Malan is ranked as the format’s number one international batsman, having put together a phenomenal sequence of scores between his recall in November 2019 and the end of 2020, but he’s been quiet over the past four games.
Having averaged 55 with a punishing strike rate of 149.01 in his previous 14 matches, the 33-year-old has failed to get going against India with just 80 runs in total and at a less-than-explosive rate of 103.89.
While Malan’s unprecedented output was always likely to dip at some point, his habit of feeling his way into an innings before exploding into life has retreated at an awkward time as England look to finalise their plans for the T20 World Cup later this year.
But assistant coach Paul Collingwood is convinced Malan is ready to do damage, with a 2-2 scoreline providing the perfect stage heading into Saturday’s ‘final’.
“Dawid hasn’t quite found his rhythm on this tour but you’ve got to remember where he is in the world rankings and that’s no fluke,” said Collingwood.
“What he’s done with an England shirt on in T20 cricket is pretty much exceptional up until this series.
“He’ll be the first person to say it hasn’t gone quite as well as he’d like in the first four games but he’s got an opportunity again to do something special.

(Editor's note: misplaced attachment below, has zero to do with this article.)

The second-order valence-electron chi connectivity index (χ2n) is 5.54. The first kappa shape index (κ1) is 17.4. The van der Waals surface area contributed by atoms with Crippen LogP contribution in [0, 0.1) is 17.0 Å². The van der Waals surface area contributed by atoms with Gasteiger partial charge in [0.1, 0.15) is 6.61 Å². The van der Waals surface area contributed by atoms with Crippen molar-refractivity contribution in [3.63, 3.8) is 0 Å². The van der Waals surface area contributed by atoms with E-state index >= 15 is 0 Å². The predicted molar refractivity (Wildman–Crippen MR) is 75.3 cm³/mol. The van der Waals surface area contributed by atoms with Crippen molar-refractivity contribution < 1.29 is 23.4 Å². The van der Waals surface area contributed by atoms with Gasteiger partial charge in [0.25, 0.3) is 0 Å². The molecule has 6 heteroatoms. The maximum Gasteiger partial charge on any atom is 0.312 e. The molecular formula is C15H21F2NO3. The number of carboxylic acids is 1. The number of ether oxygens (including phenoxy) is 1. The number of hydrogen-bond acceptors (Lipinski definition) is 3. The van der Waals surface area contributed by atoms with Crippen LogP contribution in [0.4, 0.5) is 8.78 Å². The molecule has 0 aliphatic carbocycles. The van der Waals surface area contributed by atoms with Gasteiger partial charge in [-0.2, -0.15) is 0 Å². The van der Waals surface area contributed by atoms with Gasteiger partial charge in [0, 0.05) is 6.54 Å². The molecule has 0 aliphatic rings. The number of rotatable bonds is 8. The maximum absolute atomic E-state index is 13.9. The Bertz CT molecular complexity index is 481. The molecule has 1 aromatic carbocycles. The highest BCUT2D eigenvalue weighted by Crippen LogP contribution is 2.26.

“He’s been unbelievably consistent, to the point where you know fine well once he gets in he will go on and get a big score.
“Sometimes it only takes one shot that comes out of the middle of the bat that gets you going again – we have all been there.
“Hopefully (this match) is the day. One thing this team has done in the past four years, this new era of white-ball cricket, is back their cricketers.”
Moving Ben Stokes up the order, welcoming back Alex Hales from exile or recalling Test captain Joe Root have all been mooted as possible back-up plans should Malan’s struggles linger.
Yet Collingwood believes a settled group is one of the current side’s strong suits.
Collingwood had some tough times as a player in India, experiencing 5-0 and 5-1 defeats in the 50-over format, so knows better than most how big an achievement is up for grabs.
“Coming away from India with a series win should be a huge incentive, it is one of the toughest places to come in the world,” he said.
“It would show how far we have come as a white-ball team during this last four or five years.”